BOSTON — College athletes in Massachusetts should be paid for the fame and notoriety they gain by playing sports, some lawmakers say, but plans to allow that are running headlong into rules that forbid compensation for collegiate sports.

A proposal heard by the Legislature's Joint Committee on Higher Education on Tuesday would open the doors for college athletes to be compensated. It would prevent colleges and universities from revoking scholarships because students are paid for use of their names, images and likenesses, or hire agents.

Sen. Barry Finegold, D-Andover, the bill's primary sponsor in the Senate, said athletes wouldn’t be paid for playing, but they could get a slice of the hundreds of millions of dollars that colleges and other businesses receive from using their names, images or likenesses on clothing, video games and other memorabilia.

"If someone is using your name to profit, I believe you should be entitled to receive compensation," Finegold told the panel. "This is about justice and equity. It's the right thing to do."

Finegold, who played football at Franklin & Marshall College in Pennsylvania, said collegiate sports are awash with money, and talented athletes aren't being properly compensated.

"It's no longer college kids playing each other," he said. "There's too much money. There's too much influence. And it's not really working for the student athletes."

Members of the Legislature's Black and Latino Caucus, including Lawrence Reps. Frank Moran and Marcos Devers, have filed similar legislation in the state House of Representatives.

Moran, who supports Finegold's bill, said the goal is to ensure that college athletes, especially students from low-income families, receive a fair share of revenue.

"Colleges are making big money off their names," the Lawrence Democrat said. "It's only fair that these student athletes should be able to benefit from it."

Still, the proposals would upend rules by the National Collegiate Athletic Association that ban athletes from receiving compensation beyond room, board and a free education.

The NCAA, which governs more than 1,100 schools and about 500,000 student athletes, boasts annual revenue of more than $1 billion, much of it from broadcast fees for popular sporting events such as the Division 1 men's basketball tournament.

The Association of Independent Colleges and Universities in Massachusetts, which represents about 60 private schools, favors a bipartisan plan being hammered out in Congress to reshape the college athletic model.

"Our institutions strive to provide their student athletes with the resources and support to ensure they complete their college education while achieving athletic success," Richard Doherty, the association's president, said in a statement. "A federal solution is critical so that colleges and their athletes are not operating under 50 different state policies."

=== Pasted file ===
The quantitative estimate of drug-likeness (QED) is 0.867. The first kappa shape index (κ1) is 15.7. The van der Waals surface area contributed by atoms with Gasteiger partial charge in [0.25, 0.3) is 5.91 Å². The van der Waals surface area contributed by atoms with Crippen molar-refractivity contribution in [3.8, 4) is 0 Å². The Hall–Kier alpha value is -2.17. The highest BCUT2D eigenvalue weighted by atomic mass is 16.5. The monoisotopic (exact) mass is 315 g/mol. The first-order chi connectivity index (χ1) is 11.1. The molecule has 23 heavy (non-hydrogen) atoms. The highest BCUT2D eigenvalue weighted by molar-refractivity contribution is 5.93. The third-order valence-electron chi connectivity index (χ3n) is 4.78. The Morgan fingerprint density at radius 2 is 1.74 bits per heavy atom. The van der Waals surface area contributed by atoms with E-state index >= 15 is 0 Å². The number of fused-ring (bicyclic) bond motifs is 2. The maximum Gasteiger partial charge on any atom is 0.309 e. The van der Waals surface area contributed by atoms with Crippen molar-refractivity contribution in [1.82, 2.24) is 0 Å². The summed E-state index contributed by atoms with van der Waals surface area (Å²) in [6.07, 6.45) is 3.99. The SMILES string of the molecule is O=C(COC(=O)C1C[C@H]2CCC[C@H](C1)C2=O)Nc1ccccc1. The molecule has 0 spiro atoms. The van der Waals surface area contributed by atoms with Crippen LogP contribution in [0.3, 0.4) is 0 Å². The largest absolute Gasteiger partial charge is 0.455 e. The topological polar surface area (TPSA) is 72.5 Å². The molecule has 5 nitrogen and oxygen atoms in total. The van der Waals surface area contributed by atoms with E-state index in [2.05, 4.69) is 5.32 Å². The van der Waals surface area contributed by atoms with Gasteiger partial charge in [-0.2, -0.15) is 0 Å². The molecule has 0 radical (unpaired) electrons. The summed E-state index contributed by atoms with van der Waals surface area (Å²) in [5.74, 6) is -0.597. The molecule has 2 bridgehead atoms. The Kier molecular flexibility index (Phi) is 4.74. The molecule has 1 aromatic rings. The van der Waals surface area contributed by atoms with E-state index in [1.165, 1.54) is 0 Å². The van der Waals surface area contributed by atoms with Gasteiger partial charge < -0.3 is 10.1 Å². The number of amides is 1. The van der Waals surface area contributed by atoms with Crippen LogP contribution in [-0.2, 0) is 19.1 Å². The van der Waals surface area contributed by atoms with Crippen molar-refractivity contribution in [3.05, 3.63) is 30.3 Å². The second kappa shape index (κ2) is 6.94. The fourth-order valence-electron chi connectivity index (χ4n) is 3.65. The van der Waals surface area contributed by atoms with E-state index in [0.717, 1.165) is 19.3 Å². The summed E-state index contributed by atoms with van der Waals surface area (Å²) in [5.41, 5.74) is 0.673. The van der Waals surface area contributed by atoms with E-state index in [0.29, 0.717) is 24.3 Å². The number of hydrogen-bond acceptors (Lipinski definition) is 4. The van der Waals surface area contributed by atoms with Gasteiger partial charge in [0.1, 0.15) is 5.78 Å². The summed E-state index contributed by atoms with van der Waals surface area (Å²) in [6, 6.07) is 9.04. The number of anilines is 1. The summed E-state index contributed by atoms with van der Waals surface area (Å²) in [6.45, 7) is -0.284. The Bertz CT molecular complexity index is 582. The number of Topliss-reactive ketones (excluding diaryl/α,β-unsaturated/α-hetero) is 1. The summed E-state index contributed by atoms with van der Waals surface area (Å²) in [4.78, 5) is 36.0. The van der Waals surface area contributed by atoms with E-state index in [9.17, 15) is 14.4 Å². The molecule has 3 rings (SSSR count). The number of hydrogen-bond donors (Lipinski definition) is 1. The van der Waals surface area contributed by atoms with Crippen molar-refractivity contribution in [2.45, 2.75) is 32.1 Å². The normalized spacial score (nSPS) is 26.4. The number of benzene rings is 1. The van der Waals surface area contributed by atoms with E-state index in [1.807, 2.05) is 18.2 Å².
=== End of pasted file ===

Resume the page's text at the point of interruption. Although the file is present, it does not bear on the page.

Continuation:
While Finegold's law wouldn't force colleges to pay students, it will allow athletes to be paid for endorsement deals and hire agents.

Schools would be required to contribute money to a "catastrophic sports injury fund," which would be overseen the state Board of Higher Education.

The proposals, modeled after California's recently enacted Fair Pay to Play Act, also would establish a process for registering agents to represent student athletes.

Last year, the NCAA's top governing board signaled in response to the California law that it might soften its stance on prohibiting athletes from being paid. The move represents a major shift for the organization, which historically has been steadfast in banning compensation of athletes.

But the NCAA’s three divisions haven't released any details of a plan.

The NCAA's response has touched off a race by other states to adopt similar changes so their colleges don’t lose top talent to the West Coast. The California law goes into effect in 2023.

Lawmakers in at least a dozen states are weighing their own rules for student athlete compensation, according to the National Conference of State Legislatures.

There are 38 NCAA Division 1 schools in Massachusetts, including Boston University, Harvard University, the University of Massachusetts at Amherst and Merrimack College.

The NCAA says any changes to its rules for student athletes would require them to be "treated similarly to non-athlete students."

It also stipulates that college athletes must not be paid for playing or be considered employees of their respective universities, and that there should be a "clear distinction between collegiate and professional opportunities."

Christian M. Wade covers the Massachusetts Statehouse for North of Boston Media Group’s newspapers and websites.

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